Besides avoiding criticism, administrators may gather a few laurels by retaining these students. Authorities can figure the percentage of their students who drop out and can contrast results with percentages lost by their schools in other years. If their numbers are favorable, they can allow and encourage a comparison of their figures with those of other school systems. The media often become involved with results publicized in local newspapers and on radio and television stations. Sometimes statistics from notable and large systems like New York City may be trumpeted nationally. If a dropout rate is decreasing, teachers and administrators literally shout the news from the rooftops of their schools. A mystique has grown up in education about reducing the number of dropouts. This reduction is assumed to signify that schools are making important advances in their battle to turn education around.
This assumption is blatantly false for many children. These are hordes of youngsters who want to drop out because they haven't been successful in school - haven't been able to learn during their many years of attending. Their previous record makes it unlikely much improvement will result by future attendance. Simply retaining students in classes won't solve the educational dilemmas of students or schools, because learning does not necessarily accompany attendance. Nonetheless, schools brag about their diminished dropout rates as if they were actually beginning to solve this crisis in education. If a lower rate is accompanied by a different approach in educating the students, it can be meaningful. If it only means retaining students in a system that has consistently failed to educate them, nothing is accomplished.
The drive to hold students in school even arouses state legislatures. Some have passed laws decreeing that students who drop out prematurely cannot have licenses to drive automobiles while their classes remain in school.
Since schools are anxious to retain their potential dropouts, they try to identify them early and to target them with specific programs. They label pupils who are likely to leave prematurely as "at-risk" students.
Schools have developed ways to locate these "at-risk" students. Usually their poor scholastic record and their negative attitude toward school assist administrators and teachers in identifying them. One school system describes a typical "at-risk" student - and thus a potential candidate for a dropout prevention program - as one who "appears uninterested in school and is generally apathetic toward school as evidenced by tardiness, truancy, and low grades."
After finding "at-risk" students, school systems establish goals for their programs by setting a retention rate they deem acceptable under their conditions. For example, a system might set the goal of keeping sixty per cent of identified potential dropouts in school. If this aim were reached, the program would be considered effective. No further objectives happen to be established. Educating these pupils is seldom a specified goal. Logically, it would be difficult to expect these students, who were woefully deficient after almost a decade in schools, to change suddenly and become stellar students.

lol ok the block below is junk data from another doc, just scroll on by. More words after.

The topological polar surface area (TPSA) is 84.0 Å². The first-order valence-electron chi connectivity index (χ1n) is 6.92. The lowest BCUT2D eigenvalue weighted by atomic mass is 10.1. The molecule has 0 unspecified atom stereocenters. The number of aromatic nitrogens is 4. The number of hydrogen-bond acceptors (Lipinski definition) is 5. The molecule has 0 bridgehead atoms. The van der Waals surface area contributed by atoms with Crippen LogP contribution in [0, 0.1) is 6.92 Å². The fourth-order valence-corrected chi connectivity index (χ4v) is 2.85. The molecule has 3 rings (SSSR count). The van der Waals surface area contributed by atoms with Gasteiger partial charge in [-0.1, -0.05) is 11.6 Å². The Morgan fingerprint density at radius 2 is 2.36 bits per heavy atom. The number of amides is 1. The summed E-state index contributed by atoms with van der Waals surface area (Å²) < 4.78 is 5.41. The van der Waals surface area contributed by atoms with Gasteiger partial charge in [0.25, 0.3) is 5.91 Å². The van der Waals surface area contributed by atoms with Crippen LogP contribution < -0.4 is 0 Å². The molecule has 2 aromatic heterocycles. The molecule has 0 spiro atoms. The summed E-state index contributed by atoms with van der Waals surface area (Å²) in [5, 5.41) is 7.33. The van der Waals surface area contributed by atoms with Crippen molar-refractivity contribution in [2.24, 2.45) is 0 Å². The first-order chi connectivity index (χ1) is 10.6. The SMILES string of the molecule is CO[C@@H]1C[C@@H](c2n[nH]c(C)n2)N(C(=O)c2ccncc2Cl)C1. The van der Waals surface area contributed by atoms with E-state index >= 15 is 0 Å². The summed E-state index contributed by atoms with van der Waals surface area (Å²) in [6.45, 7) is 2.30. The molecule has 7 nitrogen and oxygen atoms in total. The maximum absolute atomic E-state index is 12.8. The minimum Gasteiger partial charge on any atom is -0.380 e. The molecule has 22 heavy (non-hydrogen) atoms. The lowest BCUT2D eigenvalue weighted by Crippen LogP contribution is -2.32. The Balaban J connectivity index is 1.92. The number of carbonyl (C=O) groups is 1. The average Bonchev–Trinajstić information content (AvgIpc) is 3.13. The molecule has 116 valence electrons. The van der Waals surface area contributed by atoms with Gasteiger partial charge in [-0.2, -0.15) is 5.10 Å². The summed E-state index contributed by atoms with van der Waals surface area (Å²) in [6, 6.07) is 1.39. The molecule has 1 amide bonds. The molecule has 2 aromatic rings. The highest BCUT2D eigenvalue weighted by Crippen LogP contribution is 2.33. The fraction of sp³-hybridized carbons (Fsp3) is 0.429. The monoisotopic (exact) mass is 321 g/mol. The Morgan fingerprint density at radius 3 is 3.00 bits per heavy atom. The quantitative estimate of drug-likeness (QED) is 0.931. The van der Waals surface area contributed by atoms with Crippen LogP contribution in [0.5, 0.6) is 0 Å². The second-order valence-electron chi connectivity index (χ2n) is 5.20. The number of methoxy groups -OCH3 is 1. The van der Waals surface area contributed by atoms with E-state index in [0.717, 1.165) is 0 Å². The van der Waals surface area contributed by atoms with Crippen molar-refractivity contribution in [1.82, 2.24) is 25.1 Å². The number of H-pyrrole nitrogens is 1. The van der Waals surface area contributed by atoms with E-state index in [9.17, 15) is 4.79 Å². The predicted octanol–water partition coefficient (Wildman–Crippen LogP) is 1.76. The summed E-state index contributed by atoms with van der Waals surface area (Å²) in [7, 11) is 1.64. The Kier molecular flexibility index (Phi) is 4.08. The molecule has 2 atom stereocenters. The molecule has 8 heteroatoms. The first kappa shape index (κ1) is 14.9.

All systems try to lower dropout rates, but when rates exceed the national average, administrators panic and sometimes exert exceptional efforts to find and retain "at-risk" students. The United States Department of Education has repeatedly named Florida as a state displaying an unusually high percentage of dropouts. Consequently, for many years Florida authorities have grasped at various programs that would reduce this rate. They have strongly encouraged local school districts to try new ideas. Florida's legislature has cooperated with these efforts and even passed one legal remedy, that prevents a dropout from picking up a driver's license.
Florida dropout prevention programs have been feeble but they always managed to keep some "at-risk" students in school. Continued attendance by these reluctant scholars usually meant that their classes included another undereducated pupil who probably wouldn't and couldn't change a pattern built up over many years. Fellow students suffered since they had to interact with peers who didn't want to be in school.
Often these "at-risk" students are disruptive in classes to the dismay of their instructors. This behavior is not new because these pupils have been frustrating their teachers for years.